removed from office”. (Cerasa, 1992: p.1).
The accuses that the State did not support concretly the magistates action
against the Mafia, started before “the Massacre of via D’Amelio”. For
instance, in 1987 when the senior magistrate who headed the pool, Antonino
Caponnetto resigned to return home to Florence, he was sure that Falcone
would have been nominated in order to preserve the precedent work but
surprisingly, the CSM preferred Antonio Meli, who was not a member of
the Antimafia pool. Giancarlo Caselli, a chief state prosecutor said: “The
investigations into Cosa Nostra were shredded into a thousand pieces. No
longer were there communication and exchanges of information among
investigators….One step from victory the battle was surrendered.” (Harris,
Having done these reflection it is possible to affirm that the reasons of the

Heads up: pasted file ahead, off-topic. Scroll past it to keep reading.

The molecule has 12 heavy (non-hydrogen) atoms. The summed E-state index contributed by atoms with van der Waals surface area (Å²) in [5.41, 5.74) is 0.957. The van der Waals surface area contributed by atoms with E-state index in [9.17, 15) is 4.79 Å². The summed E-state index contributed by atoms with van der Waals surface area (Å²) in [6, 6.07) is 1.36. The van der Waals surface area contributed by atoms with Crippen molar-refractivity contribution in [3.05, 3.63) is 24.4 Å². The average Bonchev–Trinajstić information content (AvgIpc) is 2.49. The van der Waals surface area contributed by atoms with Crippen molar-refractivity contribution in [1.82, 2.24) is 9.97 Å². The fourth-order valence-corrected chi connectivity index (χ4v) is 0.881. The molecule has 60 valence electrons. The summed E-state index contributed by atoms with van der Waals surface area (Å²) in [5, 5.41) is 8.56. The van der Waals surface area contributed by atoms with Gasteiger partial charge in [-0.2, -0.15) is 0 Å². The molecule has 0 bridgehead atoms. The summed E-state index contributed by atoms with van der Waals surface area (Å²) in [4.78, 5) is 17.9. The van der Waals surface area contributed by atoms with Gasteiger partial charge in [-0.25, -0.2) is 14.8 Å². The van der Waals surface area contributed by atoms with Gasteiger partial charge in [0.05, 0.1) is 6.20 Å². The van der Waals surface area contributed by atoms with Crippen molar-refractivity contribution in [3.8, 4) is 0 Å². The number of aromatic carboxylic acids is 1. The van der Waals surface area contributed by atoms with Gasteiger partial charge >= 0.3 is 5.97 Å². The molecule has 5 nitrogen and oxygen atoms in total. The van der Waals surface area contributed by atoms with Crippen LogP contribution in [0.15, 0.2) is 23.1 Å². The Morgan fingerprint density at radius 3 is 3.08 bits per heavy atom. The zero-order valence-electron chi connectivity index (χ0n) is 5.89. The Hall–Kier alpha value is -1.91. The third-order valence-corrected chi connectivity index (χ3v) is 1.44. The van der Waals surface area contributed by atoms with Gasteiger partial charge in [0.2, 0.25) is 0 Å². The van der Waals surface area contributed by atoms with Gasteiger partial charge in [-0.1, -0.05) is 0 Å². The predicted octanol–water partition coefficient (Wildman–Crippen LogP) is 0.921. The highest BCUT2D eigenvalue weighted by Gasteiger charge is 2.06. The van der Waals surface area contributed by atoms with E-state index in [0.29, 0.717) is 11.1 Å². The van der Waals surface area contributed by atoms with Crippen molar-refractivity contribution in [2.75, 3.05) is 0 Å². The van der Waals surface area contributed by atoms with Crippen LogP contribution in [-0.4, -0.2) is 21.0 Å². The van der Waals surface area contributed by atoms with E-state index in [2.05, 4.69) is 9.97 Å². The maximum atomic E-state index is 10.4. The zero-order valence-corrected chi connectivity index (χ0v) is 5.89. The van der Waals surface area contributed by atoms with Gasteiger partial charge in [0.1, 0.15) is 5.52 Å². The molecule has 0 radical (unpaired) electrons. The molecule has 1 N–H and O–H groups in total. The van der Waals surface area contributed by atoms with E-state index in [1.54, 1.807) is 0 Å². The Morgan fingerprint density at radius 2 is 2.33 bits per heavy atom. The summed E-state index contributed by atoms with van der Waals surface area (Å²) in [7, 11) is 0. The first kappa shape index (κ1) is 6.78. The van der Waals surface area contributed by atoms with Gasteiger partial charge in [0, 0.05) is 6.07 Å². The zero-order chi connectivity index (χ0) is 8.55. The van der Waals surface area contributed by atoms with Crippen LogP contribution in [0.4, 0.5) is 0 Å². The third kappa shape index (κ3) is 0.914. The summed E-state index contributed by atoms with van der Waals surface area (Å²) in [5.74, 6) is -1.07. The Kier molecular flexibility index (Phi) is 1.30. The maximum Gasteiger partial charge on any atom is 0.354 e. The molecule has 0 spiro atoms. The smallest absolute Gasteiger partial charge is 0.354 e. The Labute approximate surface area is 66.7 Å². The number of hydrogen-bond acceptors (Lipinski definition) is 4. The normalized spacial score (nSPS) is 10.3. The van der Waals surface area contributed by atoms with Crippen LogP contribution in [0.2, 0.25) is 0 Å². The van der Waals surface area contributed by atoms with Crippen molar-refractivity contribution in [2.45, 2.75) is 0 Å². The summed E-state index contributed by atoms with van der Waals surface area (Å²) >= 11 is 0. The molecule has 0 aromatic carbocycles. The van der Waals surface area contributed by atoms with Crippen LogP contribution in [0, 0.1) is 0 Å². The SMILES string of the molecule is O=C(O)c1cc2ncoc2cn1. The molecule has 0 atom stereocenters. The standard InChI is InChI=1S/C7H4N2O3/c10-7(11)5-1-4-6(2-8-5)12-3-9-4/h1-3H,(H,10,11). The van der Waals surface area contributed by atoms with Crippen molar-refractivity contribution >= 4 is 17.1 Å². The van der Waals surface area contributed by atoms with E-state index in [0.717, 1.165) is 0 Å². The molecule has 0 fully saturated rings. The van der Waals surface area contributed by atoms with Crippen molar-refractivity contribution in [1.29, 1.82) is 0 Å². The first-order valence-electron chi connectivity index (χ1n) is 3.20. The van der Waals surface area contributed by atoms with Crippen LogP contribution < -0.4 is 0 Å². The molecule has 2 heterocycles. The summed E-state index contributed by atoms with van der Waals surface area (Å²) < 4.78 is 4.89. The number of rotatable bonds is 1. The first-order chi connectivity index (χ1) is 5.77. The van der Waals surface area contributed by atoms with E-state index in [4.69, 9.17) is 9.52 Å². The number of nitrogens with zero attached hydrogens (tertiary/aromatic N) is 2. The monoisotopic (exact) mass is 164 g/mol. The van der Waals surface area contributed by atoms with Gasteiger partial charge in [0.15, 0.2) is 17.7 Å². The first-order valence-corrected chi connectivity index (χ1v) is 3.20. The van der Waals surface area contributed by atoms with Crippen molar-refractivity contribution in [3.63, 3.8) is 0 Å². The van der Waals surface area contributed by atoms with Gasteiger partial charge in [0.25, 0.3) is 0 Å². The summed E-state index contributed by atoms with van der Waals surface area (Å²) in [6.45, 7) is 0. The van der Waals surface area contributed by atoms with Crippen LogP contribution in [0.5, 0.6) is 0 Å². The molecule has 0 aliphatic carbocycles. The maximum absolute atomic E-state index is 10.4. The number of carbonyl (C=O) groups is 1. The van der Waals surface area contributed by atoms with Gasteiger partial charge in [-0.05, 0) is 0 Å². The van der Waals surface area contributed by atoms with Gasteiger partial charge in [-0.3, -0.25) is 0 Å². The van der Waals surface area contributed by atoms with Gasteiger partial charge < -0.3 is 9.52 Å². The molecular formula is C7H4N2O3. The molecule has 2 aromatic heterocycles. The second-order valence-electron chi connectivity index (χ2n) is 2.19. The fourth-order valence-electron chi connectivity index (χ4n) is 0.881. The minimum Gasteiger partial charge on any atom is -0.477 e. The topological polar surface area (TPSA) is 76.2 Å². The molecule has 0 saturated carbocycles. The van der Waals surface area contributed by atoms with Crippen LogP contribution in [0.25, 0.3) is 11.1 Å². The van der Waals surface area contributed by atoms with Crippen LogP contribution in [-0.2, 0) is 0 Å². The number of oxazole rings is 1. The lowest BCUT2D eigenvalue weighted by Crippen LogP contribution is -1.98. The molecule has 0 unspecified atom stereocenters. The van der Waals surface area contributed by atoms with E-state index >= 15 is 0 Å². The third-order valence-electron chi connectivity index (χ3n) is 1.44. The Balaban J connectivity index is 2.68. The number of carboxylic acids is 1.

death of Paolo Borsellino can be found in the inadequate manner that the
institutions dealt with the Mafia issue.
In conclusion, on the one hand the case of Paolo Borsellino can be seen as a
crime against the State, and in particular a terroristic attack because of its
aim: Borsellino was only a symbolic victim to force Parliament and reach an
On the other hand it can be also considered a state crime of negligence,
because the State did not protect him enough and underestimated the Italian
magistrates’ action. Indeed the case in question cannot be illustrated as a
state crime of commission, because the State did not directly act, and neither
a state crime of omission because, even if eminent people support this
theory, it is necessary to legally prove this in trials and this has not
The purpose of this paper was to give a deep analysis of the murder of
Paolo Borsellino, by trying to move past the individual level to reach its
political and social dimension in order to interpret it as a political crime.
For reaching this aim this criminal case was shown, first as an ordinary